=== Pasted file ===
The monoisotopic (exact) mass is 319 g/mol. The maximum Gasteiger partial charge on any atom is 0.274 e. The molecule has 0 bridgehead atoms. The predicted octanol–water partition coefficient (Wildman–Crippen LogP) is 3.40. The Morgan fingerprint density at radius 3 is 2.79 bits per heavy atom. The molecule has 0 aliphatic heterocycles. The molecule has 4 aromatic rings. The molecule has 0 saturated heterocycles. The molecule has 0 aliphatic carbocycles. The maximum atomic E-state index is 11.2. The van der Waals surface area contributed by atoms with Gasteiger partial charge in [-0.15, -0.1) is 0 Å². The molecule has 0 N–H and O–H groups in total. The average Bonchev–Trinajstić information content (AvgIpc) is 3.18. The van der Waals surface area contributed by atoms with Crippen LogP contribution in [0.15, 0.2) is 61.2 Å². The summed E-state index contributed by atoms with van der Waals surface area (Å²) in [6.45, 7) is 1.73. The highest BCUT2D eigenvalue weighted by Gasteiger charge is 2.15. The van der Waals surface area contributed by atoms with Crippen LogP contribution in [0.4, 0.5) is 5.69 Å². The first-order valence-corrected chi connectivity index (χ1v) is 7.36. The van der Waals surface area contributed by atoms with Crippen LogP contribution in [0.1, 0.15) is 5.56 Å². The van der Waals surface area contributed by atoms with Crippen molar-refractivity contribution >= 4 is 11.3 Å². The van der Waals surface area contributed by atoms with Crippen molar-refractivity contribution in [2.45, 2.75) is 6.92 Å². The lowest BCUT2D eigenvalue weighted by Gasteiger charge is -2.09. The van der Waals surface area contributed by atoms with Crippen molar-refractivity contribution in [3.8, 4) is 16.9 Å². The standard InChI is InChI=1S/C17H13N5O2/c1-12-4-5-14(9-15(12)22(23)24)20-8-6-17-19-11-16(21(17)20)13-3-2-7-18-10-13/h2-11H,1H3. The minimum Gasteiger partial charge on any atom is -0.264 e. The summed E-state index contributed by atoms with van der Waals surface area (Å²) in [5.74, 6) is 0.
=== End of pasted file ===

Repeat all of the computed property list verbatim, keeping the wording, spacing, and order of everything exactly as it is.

The monoisotopic (exact) mass is 319 g/mol. The maximum Gasteiger partial charge on any atom is 0.274 e. The molecule has 0 bridgehead atoms. The predicted octanol–water partition coefficient (Wildman–Crippen LogP) is 3.40. The Morgan fingerprint density at radius 3 is 2.79 bits per heavy atom. The molecule has 0 aliphatic heterocycles. The molecule has 4 aromatic rings. The molecule has 0 saturated heterocycles. The molecule has 0 aliphatic carbocycles. The maximum atomic E-state index is 11.2. The van der Waals surface area contributed by atoms with Gasteiger partial charge in [-0.15, -0.1) is 0 Å². The molecule has 0 N–H and O–H groups in total. The average Bonchev–Trinajstić information content (AvgIpc) is 3.18. The van der Waals surface area contributed by atoms with Crippen LogP contribution in [0.15, 0.2) is 61.2 Å². The summed E-state index contributed by atoms with van der Waals surface area (Å²) in [6.45, 7) is 1.73. The highest BCUT2D eigenvalue weighted by Gasteiger charge is 2.15. The van der Waals surface area contributed by atoms with Crippen LogP contribution in [0.4, 0.5) is 5.69 Å². The first-order valence-corrected chi connectivity index (χ1v) is 7.36. The van der Waals surface area contributed by atoms with Crippen LogP contribution in [0.1, 0.15) is 5.56 Å². The van der Waals surface area contributed by atoms with Crippen molar-refractivity contribution >= 4 is 11.3 Å². The van der Waals surface area contributed by atoms with Crippen molar-refractivity contribution in [2.45, 2.75) is 6.92 Å². The lowest BCUT2D eigenvalue weighted by Gasteiger charge is -2.09. The van der Waals surface area contributed by atoms with Crippen molar-refractivity contribution in [3.8, 4) is 16.9 Å². The standard InChI is InChI=1S/C17H13N5O2/c1-12-4-5-14(9-15(12)22(23)24)20-8-6-17-19-11-16(21(17)20)13-3-2-7-18-10-13/h2-11H,1H3. The minimum Gasteiger partial charge on any atom is -0.264 e. The summed E-state index contributed by atoms with van der Waals surface area (Å²) in [5.74, 6) is 0.